In a Grove

2 08 2012

In a Grove is a Japanese mystery story written in 1922 by Ryunosuke Akutagawa.  

It is perhaps the coolest mysteries ever written.  The story is a series of interviews – a police detective getting the story from a series of witnesses to the murder of a samurai in the middle of a bamboo grove.

A local woodcutter begins by telling his account of the murder, based on what he saw as he stumbled across the dead man in the forest.

Next, a priest that saw the samurai earlier in the day traveling with his wife, tells the police what he saw. Some of what he says matches the story of the woodcutter, but there are a few small discrepancies.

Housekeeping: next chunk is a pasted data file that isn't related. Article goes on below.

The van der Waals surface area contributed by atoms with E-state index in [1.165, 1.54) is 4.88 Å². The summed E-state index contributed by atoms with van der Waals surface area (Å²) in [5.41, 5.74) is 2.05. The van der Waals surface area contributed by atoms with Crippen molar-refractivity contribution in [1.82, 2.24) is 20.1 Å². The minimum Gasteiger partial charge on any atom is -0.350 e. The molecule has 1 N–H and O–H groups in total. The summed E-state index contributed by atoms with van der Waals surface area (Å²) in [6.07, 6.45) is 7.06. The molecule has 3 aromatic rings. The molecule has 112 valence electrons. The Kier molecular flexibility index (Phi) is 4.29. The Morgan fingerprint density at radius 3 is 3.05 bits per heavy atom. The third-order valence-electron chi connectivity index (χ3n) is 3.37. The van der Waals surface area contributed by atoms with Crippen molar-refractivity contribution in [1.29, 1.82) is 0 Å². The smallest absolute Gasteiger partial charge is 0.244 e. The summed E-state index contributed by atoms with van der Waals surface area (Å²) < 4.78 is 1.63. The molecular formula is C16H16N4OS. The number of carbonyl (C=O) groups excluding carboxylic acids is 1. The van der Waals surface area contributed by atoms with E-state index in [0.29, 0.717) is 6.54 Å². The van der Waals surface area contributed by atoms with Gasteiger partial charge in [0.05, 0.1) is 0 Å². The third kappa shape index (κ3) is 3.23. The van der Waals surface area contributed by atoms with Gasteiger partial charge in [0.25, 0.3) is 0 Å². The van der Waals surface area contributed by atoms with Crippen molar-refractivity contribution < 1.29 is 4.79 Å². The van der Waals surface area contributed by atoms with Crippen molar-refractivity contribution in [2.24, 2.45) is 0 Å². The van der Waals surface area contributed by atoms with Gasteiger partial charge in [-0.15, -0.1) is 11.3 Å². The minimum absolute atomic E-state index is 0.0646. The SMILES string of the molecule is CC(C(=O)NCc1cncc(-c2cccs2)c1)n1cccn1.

The rest of the story gives different accounts of what people saw that day.  We hear from a bounty hunter, an old woman, a criminal, the dead man’s wife, and the dead man’s ghost.  Each story confirms some of what we heard earlier, but contradicts other aspects of the testimonies.

The idea of the story is to make you think about truth and people’s ability to give an objective version of events.  Even though it’s only about 20 pages long, this is one of those stories that really makes you think, and probably one that many people will want to read again and again.

In my quest to read 90 books in 90 days this summer, this was book #48.  



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